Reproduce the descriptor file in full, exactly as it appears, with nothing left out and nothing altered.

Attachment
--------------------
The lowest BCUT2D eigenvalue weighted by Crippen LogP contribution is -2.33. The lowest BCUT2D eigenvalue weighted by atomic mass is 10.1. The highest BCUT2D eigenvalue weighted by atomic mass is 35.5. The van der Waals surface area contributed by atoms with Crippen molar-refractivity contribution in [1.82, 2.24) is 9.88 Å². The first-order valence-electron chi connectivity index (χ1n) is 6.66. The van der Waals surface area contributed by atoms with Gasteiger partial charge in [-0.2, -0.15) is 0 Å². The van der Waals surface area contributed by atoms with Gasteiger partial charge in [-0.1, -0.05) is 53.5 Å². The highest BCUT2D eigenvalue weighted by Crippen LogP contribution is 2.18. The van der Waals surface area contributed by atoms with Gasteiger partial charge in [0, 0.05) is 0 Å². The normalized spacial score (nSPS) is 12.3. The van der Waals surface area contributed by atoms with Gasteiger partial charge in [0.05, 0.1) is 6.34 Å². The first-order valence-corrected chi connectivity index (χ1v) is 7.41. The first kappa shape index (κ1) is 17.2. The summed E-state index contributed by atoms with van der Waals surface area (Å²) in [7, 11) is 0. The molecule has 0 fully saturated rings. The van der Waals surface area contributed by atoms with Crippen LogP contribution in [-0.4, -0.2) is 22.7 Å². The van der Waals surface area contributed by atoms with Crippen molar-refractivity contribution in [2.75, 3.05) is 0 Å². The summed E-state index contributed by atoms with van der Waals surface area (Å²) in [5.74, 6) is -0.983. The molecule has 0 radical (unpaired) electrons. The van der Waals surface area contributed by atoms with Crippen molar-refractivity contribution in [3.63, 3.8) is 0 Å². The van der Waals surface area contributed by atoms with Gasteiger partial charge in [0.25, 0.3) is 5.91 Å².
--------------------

The lowest BCUT2D eigenvalue weighted by Crippen LogP contribution is -2.33. The lowest BCUT2D eigenvalue weighted by atomic mass is 10.1. The highest BCUT2D eigenvalue weighted by atomic mass is 35.5. The van der Waals surface area contributed by atoms with Crippen molar-refractivity contribution in [1.82, 2.24) is 9.88 Å². The first-order valence-electron chi connectivity index (χ1n) is 6.66. The van der Waals surface area contributed by atoms with Gasteiger partial charge in [-0.2, -0.15) is 0 Å². The van der Waals surface area contributed by atoms with Gasteiger partial charge in [-0.1, -0.05) is 53.5 Å². The highest BCUT2D eigenvalue weighted by Crippen LogP contribution is 2.18. The van der Waals surface area contributed by atoms with Gasteiger partial charge in [0, 0.05) is 0 Å². The normalized spacial score (nSPS) is 12.3. The van der Waals surface area contributed by atoms with Gasteiger partial charge in [0.05, 0.1) is 6.34 Å². The first-order valence-corrected chi connectivity index (χ1v) is 7.41. The first kappa shape index (κ1) is 17.2. The summed E-state index contributed by atoms with van der Waals surface area (Å²) in [7, 11) is 0. The molecule has 0 fully saturated rings. The van der Waals surface area contributed by atoms with Crippen LogP contribution in [-0.4, -0.2) is 22.7 Å². The van der Waals surface area contributed by atoms with Crippen molar-refractivity contribution in [2.75, 3.05) is 0 Å². The summed E-state index contributed by atoms with van der Waals surface area (Å²) in [5.74, 6) is -0.983. The molecule has 0 radical (unpaired) electrons. The van der Waals surface area contributed by atoms with Crippen molar-refractivity contribution in [3.63, 3.8) is 0 Å². The van der Waals surface area contributed by atoms with Gasteiger partial charge in [0.25, 0.3) is 5.91 Å².